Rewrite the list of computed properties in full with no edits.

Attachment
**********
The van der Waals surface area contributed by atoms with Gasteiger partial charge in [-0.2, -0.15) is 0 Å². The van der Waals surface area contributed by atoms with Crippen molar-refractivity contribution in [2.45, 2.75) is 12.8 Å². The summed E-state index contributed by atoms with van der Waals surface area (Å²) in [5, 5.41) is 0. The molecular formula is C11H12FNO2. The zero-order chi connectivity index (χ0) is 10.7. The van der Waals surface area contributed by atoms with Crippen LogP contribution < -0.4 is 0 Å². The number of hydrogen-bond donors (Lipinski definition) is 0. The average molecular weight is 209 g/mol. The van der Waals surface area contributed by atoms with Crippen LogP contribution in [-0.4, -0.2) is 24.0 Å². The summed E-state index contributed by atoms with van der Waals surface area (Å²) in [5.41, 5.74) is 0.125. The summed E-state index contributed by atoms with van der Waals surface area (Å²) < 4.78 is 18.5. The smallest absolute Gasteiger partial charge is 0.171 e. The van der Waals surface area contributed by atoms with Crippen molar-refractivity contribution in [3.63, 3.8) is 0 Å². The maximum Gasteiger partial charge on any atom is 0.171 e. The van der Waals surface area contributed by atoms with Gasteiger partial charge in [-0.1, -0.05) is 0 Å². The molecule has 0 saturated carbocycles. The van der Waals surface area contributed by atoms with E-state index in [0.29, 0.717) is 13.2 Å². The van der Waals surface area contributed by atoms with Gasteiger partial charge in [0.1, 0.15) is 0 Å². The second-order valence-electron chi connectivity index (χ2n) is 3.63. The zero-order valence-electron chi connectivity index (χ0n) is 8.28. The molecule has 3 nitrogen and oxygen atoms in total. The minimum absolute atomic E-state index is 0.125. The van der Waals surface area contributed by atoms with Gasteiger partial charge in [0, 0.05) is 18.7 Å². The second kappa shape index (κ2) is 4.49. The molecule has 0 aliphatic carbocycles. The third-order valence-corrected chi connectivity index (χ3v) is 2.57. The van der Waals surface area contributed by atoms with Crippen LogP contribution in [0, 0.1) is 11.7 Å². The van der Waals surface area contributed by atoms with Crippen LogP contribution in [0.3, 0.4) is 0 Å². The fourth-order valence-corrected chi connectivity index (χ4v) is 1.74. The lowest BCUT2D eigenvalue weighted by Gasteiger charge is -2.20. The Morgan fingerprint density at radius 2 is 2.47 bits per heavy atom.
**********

The van der Waals surface area contributed by atoms with Gasteiger partial charge in [-0.2, -0.15) is 0 Å². The van der Waals surface area contributed by atoms with Crippen molar-refractivity contribution in [2.45, 2.75) is 12.8 Å². The summed E-state index contributed by atoms with van der Waals surface area (Å²) in [5, 5.41) is 0. The molecular formula is C11H12FNO2. The zero-order chi connectivity index (χ0) is 10.7. The van der Waals surface area contributed by atoms with Crippen LogP contribution < -0.4 is 0 Å². The number of hydrogen-bond donors (Lipinski definition) is 0. The average molecular weight is 209 g/mol. The van der Waals surface area contributed by atoms with Crippen LogP contribution in [-0.4, -0.2) is 24.0 Å². The summed E-state index contributed by atoms with van der Waals surface area (Å²) in [5.41, 5.74) is 0.125. The summed E-state index contributed by atoms with van der Waals surface area (Å²) < 4.78 is 18.5. The smallest absolute Gasteiger partial charge is 0.171 e. The van der Waals surface area contributed by atoms with Crippen molar-refractivity contribution in [3.63, 3.8) is 0 Å². The maximum Gasteiger partial charge on any atom is 0.171 e. The van der Waals surface area contributed by atoms with Gasteiger partial charge in [-0.1, -0.05) is 0 Å². The molecule has 0 saturated carbocycles. The van der Waals surface area contributed by atoms with E-state index in [0.29, 0.717) is 13.2 Å². The van der Waals surface area contributed by atoms with Gasteiger partial charge in [0.1, 0.15) is 0 Å². The second-order valence-electron chi connectivity index (χ2n) is 3.63. The zero-order valence-electron chi connectivity index (χ0n) is 8.28. The molecule has 3 nitrogen and oxygen atoms in total. The minimum absolute atomic E-state index is 0.125. The van der Waals surface area contributed by atoms with Gasteiger partial charge in [0, 0.05) is 18.7 Å². The second kappa shape index (κ2) is 4.49. The molecule has 0 aliphatic carbocycles. The third-order valence-corrected chi connectivity index (χ3v) is 2.57. The van der Waals surface area contributed by atoms with Crippen LogP contribution in [0, 0.1) is 11.7 Å². The van der Waals surface area contributed by atoms with Crippen LogP contribution in [0.3, 0.4) is 0 Å². The fourth-order valence-corrected chi connectivity index (χ4v) is 1.74. The lowest BCUT2D eigenvalue weighted by Gasteiger charge is -2.20. The Morgan fingerprint density at radius 2 is 2.47 bits per heavy atom.